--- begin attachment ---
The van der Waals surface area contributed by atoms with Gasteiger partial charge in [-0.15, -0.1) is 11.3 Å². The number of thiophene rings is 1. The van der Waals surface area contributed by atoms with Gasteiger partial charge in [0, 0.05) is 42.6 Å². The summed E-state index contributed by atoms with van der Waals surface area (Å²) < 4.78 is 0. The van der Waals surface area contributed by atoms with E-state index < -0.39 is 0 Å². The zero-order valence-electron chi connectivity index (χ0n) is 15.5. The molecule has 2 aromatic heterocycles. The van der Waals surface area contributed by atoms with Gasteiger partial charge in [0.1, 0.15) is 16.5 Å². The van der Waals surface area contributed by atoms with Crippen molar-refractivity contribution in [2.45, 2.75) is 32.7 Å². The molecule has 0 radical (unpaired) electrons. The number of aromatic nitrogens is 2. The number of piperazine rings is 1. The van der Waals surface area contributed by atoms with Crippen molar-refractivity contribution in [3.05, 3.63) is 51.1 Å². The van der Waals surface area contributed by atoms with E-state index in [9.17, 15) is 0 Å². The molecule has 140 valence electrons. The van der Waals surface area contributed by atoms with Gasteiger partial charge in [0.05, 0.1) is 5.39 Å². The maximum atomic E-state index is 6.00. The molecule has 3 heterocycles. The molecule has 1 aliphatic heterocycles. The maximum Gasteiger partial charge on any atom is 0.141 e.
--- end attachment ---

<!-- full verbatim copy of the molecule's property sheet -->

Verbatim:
The van der Waals surface area contributed by atoms with Gasteiger partial charge in [-0.15, -0.1) is 11.3 Å². The number of thiophene rings is 1. The van der Waals surface area contributed by atoms with Gasteiger partial charge in [0, 0.05) is 42.6 Å². The summed E-state index contributed by atoms with van der Waals surface area (Å²) < 4.78 is 0. The van der Waals surface area contributed by atoms with E-state index < -0.39 is 0 Å². The zero-order valence-electron chi connectivity index (χ0n) is 15.5. The molecule has 2 aromatic heterocycles. The van der Waals surface area contributed by atoms with Gasteiger partial charge in [0.1, 0.15) is 16.5 Å². The van der Waals surface area contributed by atoms with Crippen molar-refractivity contribution in [2.45, 2.75) is 32.7 Å². The molecule has 0 radical (unpaired) electrons. The number of aromatic nitrogens is 2. The number of piperazine rings is 1. The van der Waals surface area contributed by atoms with Crippen molar-refractivity contribution in [3.05, 3.63) is 51.1 Å². The van der Waals surface area contributed by atoms with E-state index in [9.17, 15) is 0 Å². The molecule has 140 valence electrons. The van der Waals surface area contributed by atoms with Gasteiger partial charge in [0.05, 0.1) is 5.39 Å². The maximum atomic E-state index is 6.00. The molecule has 3 heterocycles. The molecule has 1 aliphatic heterocycles. The maximum Gasteiger partial charge on any atom is 0.141 e.